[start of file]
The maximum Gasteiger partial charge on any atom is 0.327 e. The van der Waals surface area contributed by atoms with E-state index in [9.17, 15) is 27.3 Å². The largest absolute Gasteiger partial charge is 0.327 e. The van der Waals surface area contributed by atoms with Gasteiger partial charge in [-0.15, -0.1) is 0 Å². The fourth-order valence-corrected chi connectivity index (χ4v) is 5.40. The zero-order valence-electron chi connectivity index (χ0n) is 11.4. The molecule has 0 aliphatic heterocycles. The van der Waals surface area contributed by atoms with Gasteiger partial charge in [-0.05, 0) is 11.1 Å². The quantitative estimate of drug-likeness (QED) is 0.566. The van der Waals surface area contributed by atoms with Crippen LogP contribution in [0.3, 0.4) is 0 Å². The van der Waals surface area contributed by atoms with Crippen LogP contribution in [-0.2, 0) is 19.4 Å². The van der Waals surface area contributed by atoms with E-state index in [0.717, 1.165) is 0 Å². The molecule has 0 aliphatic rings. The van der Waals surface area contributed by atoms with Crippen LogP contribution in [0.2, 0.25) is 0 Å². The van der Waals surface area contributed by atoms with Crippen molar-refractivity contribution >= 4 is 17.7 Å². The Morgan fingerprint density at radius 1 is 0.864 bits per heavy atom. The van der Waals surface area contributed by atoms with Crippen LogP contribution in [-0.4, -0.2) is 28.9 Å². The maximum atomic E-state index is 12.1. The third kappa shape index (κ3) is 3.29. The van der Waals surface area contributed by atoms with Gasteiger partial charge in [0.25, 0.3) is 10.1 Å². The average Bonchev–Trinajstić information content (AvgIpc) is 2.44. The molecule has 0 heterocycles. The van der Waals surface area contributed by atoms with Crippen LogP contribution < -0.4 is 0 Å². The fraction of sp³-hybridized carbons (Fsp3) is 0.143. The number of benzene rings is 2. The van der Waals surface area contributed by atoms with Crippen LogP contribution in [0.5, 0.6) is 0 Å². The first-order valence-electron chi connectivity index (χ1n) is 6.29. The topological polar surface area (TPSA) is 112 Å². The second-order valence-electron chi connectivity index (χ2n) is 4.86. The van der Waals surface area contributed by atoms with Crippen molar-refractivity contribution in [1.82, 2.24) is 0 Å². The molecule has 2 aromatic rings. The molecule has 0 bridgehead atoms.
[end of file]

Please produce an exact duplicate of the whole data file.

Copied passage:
The maximum Gasteiger partial charge on any atom is 0.327 e. The van der Waals surface area contributed by atoms with E-state index in [9.17, 15) is 27.3 Å². The largest absolute Gasteiger partial charge is 0.327 e. The van der Waals surface area contributed by atoms with Gasteiger partial charge in [-0.15, -0.1) is 0 Å². The fourth-order valence-corrected chi connectivity index (χ4v) is 5.40. The zero-order valence-electron chi connectivity index (χ0n) is 11.4. The molecule has 0 aliphatic heterocycles. The van der Waals surface area contributed by atoms with Gasteiger partial charge in [-0.05, 0) is 11.1 Å². The quantitative estimate of drug-likeness (QED) is 0.566. The van der Waals surface area contributed by atoms with Crippen LogP contribution in [0.3, 0.4) is 0 Å². The van der Waals surface area contributed by atoms with Crippen LogP contribution in [-0.2, 0) is 19.4 Å². The van der Waals surface area contributed by atoms with E-state index in [0.717, 1.165) is 0 Å². The molecule has 0 aliphatic rings. The van der Waals surface area contributed by atoms with Crippen LogP contribution in [0.2, 0.25) is 0 Å². The van der Waals surface area contributed by atoms with Crippen molar-refractivity contribution >= 4 is 17.7 Å². The Morgan fingerprint density at radius 1 is 0.864 bits per heavy atom. The van der Waals surface area contributed by atoms with Crippen LogP contribution in [-0.4, -0.2) is 28.9 Å². The maximum atomic E-state index is 12.1. The third kappa shape index (κ3) is 3.29. The van der Waals surface area contributed by atoms with Gasteiger partial charge in [0.25, 0.3) is 10.1 Å². The average Bonchev–Trinajstić information content (AvgIpc) is 2.44. The molecule has 0 heterocycles. The van der Waals surface area contributed by atoms with Crippen LogP contribution < -0.4 is 0 Å². The fraction of sp³-hybridized carbons (Fsp3) is 0.143. The number of benzene rings is 2. The van der Waals surface area contributed by atoms with Crippen LogP contribution in [0.5, 0.6) is 0 Å². The first-order valence-electron chi connectivity index (χ1n) is 6.29. The topological polar surface area (TPSA) is 112 Å². The second-order valence-electron chi connectivity index (χ2n) is 4.86. The van der Waals surface area contributed by atoms with Crippen molar-refractivity contribution in [1.82, 2.24) is 0 Å². The molecule has 2 aromatic rings. The molecule has 0 bridgehead atoms.